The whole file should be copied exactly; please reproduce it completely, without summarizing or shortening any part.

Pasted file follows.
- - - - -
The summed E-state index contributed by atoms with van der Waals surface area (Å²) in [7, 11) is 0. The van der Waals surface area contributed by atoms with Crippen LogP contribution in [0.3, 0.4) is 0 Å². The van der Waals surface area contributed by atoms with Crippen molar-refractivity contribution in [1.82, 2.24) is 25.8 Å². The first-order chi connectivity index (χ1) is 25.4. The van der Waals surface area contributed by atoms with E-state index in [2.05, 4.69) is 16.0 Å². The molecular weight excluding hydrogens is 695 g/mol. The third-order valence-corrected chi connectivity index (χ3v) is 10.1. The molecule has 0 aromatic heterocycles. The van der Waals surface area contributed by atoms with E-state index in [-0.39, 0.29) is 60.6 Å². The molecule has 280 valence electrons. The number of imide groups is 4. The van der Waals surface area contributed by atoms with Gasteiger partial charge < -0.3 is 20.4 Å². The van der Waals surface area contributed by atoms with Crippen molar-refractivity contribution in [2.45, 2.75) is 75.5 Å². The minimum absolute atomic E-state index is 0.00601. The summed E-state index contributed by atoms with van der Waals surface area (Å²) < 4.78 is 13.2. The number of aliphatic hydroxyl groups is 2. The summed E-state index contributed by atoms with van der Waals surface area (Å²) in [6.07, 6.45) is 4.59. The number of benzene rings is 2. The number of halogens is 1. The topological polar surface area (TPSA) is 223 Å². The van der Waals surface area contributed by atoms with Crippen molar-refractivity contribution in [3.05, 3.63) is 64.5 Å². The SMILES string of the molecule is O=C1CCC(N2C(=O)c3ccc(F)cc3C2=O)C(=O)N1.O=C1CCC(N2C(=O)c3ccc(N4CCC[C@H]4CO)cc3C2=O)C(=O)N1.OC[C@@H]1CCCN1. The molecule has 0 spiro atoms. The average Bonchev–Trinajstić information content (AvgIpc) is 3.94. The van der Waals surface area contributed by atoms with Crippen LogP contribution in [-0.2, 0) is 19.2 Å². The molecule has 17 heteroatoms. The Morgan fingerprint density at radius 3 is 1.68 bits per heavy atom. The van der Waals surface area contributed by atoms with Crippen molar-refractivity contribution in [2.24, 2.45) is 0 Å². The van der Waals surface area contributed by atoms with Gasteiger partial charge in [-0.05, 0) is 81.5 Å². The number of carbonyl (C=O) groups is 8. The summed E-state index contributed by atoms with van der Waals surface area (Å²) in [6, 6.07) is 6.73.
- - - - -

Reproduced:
The summed E-state index contributed by atoms with van der Waals surface area (Å²) in [7, 11) is 0. The van der Waals surface area contributed by atoms with Crippen LogP contribution in [0.3, 0.4) is 0 Å². The van der Waals surface area contributed by atoms with Crippen molar-refractivity contribution in [1.82, 2.24) is 25.8 Å². The first-order chi connectivity index (χ1) is 25.4. The van der Waals surface area contributed by atoms with E-state index in [2.05, 4.69) is 16.0 Å². The molecular weight excluding hydrogens is 695 g/mol. The third-order valence-corrected chi connectivity index (χ3v) is 10.1. The molecule has 0 aromatic heterocycles. The van der Waals surface area contributed by atoms with E-state index in [-0.39, 0.29) is 60.6 Å². The molecule has 280 valence electrons. The number of imide groups is 4. The van der Waals surface area contributed by atoms with Gasteiger partial charge < -0.3 is 20.4 Å². The van der Waals surface area contributed by atoms with Crippen molar-refractivity contribution in [2.45, 2.75) is 75.5 Å². The minimum absolute atomic E-state index is 0.00601. The summed E-state index contributed by atoms with van der Waals surface area (Å²) < 4.78 is 13.2. The number of aliphatic hydroxyl groups is 2. The summed E-state index contributed by atoms with van der Waals surface area (Å²) in [6.07, 6.45) is 4.59. The number of benzene rings is 2. The number of halogens is 1. The topological polar surface area (TPSA) is 223 Å². The van der Waals surface area contributed by atoms with Crippen molar-refractivity contribution in [3.05, 3.63) is 64.5 Å². The SMILES string of the molecule is O=C1CCC(N2C(=O)c3ccc(F)cc3C2=O)C(=O)N1.O=C1CCC(N2C(=O)c3ccc(N4CCC[C@H]4CO)cc3C2=O)C(=O)N1.OC[C@@H]1CCCN1. The molecule has 0 spiro atoms. The average Bonchev–Trinajstić information content (AvgIpc) is 3.94. The van der Waals surface area contributed by atoms with Crippen LogP contribution in [-0.2, 0) is 19.2 Å². The molecule has 17 heteroatoms. The Morgan fingerprint density at radius 3 is 1.68 bits per heavy atom. The van der Waals surface area contributed by atoms with Crippen molar-refractivity contribution in [2.24, 2.45) is 0 Å². The van der Waals surface area contributed by atoms with Gasteiger partial charge in [-0.05, 0) is 81.5 Å². The number of carbonyl (C=O) groups is 8. The summed E-state index contributed by atoms with van der Waals surface area (Å²) in [6, 6.07) is 6.73.